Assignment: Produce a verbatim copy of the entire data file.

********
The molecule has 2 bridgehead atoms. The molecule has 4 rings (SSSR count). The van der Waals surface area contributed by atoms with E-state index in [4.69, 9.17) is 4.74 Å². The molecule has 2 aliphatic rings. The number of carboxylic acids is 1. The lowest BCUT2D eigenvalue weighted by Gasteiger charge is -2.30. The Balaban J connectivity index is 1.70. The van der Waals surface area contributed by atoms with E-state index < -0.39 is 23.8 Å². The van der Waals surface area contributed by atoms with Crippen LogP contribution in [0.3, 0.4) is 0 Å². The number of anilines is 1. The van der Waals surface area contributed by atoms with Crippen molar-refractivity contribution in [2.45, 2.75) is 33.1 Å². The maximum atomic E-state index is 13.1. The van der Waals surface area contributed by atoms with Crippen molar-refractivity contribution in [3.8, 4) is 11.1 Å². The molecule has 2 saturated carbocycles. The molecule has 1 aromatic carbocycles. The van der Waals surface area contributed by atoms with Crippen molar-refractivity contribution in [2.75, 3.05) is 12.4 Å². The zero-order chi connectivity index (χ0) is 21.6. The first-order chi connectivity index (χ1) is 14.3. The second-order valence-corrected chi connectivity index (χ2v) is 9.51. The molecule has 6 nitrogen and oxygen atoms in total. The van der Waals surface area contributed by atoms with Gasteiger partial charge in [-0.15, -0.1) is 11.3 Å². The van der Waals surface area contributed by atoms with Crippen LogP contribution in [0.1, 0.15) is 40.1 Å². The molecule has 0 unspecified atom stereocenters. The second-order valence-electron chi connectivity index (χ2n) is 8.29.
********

The molecule has 2 bridgehead atoms. The molecule has 4 rings (SSSR count). The van der Waals surface area contributed by atoms with E-state index in [4.69, 9.17) is 4.74 Å². The molecule has 2 aliphatic rings. The number of carboxylic acids is 1. The lowest BCUT2D eigenvalue weighted by Gasteiger charge is -2.30. The Balaban J connectivity index is 1.70. The van der Waals surface area contributed by atoms with E-state index < -0.39 is 23.8 Å². The van der Waals surface area contributed by atoms with Crippen LogP contribution in [0.3, 0.4) is 0 Å². The number of anilines is 1. The van der Waals surface area contributed by atoms with Crippen molar-refractivity contribution in [2.45, 2.75) is 33.1 Å². The maximum atomic E-state index is 13.1. The van der Waals surface area contributed by atoms with Crippen molar-refractivity contribution in [3.8, 4) is 11.1 Å². The molecule has 2 saturated carbocycles. The molecule has 1 aromatic carbocycles. The van der Waals surface area contributed by atoms with Crippen molar-refractivity contribution in [2.75, 3.05) is 12.4 Å². The zero-order chi connectivity index (χ0) is 21.6. The first-order chi connectivity index (χ1) is 14.3. The second-order valence-corrected chi connectivity index (χ2v) is 9.51. The molecule has 6 nitrogen and oxygen atoms in total. The van der Waals surface area contributed by atoms with Gasteiger partial charge in [-0.15, -0.1) is 11.3 Å². The van der Waals surface area contributed by atoms with Crippen LogP contribution in [0.1, 0.15) is 40.1 Å². The molecule has 0 unspecified atom stereocenters. The second-order valence-electron chi connectivity index (χ2n) is 8.29.